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Obama: End Tax Breaks For Companies Sending Jobs Overseas


US President Barack Obama records the weekly address, 15 Oct 2010

US President Barack Obama records the weekly address, 15 Oct 2010

U.S. President Barack Obama is again calling on Congress to end tax breaks which he says encourage companies to create jobs in other countries. The president's weekly address Saturday focused on the economy, the top issue in the upcoming mid-term election.

With U.S. unemployment mired at 9.5 percent and Democrats expecting big losses in congressional elections, President Obama is campaigning for new tax laws that he says will keep jobs in the country.

"Now, one of the keys to job creation is to encourage companies to invest more in the United States," he said. "But for years, our tax code has actually given billions of dollars in tax breaks that encourage companies to create jobs and profits in other countries."

Mr. Obama says tax breaks should benefit companies that create new jobs in the United States and keep existing ones in the country.

The president wants to give all businesses a tax break on the cost of new equipment they buy next year. He also wants to make permanent a tax credit for research and experimentation. Mr. Obama says those changes will spur more hiring and help the U.S. better compete in the global market, especially in growing industries such as clean energy.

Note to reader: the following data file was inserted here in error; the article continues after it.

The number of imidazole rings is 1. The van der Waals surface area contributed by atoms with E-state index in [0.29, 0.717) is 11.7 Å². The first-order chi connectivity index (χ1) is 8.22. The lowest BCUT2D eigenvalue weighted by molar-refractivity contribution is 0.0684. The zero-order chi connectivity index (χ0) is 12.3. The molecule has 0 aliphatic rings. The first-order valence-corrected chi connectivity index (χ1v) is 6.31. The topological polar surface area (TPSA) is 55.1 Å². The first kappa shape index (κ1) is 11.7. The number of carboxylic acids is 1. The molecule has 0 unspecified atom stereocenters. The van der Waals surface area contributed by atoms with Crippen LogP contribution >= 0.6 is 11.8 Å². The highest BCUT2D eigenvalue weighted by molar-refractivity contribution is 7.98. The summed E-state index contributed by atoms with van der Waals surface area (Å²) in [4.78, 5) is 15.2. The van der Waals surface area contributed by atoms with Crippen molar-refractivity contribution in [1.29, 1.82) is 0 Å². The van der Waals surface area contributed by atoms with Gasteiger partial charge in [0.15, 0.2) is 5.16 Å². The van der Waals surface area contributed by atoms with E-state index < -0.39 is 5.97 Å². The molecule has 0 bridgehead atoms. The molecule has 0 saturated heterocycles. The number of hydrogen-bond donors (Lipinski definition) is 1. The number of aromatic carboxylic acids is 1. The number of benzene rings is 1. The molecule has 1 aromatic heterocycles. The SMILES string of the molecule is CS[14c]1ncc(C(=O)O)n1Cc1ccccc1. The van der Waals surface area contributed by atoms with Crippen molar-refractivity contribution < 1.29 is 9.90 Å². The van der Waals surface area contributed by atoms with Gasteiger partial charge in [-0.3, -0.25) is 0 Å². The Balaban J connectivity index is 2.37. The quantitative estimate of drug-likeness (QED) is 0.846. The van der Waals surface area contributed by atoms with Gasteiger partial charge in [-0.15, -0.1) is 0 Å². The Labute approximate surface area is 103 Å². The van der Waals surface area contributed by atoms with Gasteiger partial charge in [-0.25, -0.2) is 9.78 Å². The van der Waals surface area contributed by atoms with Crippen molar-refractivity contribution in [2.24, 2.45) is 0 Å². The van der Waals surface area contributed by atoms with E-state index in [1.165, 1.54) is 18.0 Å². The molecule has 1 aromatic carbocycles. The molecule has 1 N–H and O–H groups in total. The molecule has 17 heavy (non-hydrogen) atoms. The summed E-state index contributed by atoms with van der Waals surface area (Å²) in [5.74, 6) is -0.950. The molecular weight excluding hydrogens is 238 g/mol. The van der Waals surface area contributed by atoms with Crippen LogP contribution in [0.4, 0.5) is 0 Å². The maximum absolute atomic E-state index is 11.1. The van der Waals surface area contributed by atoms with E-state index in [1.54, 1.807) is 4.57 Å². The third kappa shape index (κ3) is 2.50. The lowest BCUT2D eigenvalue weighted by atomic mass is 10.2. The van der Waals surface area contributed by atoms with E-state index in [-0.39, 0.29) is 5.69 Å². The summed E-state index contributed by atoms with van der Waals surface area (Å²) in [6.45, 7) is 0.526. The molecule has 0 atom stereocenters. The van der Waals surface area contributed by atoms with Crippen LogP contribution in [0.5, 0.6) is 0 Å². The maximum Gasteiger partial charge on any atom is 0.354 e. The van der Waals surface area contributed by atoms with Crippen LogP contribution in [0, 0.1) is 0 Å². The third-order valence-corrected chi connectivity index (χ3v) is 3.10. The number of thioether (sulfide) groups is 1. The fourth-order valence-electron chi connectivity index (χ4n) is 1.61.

"That's how we'll ensure that American innovation and ingenuity are what drive the next century," said the president. "That's how we'll put our people back to work and lead the global economy. And that's what I'll be fighting for in the coming months."

In the Republican Party response, Representative Mike Pence of Indiana said lawmakers should extend former President George W. Bush's tax cuts for private citizens, which Democrats oppose.

Pence urged House Speaker Nancy Pelosi to call Congress back into session for an immediate vote on the issue. "The prosperity of the American people is more important than the political fortunes of any politician or political party," he said.

Democratic leaders in Congress say they will address the tax issue after the November 2 election.

Public opinion surveys show the Republicans are poised for big gains in many congressional races, and President Obama is campaigning hard to minimize the Democrats' expected losses.

In the next week, he will campaign for Democratic candidates in Massachusetts, Ohio, Oregon, Washington, California and Minnesota.

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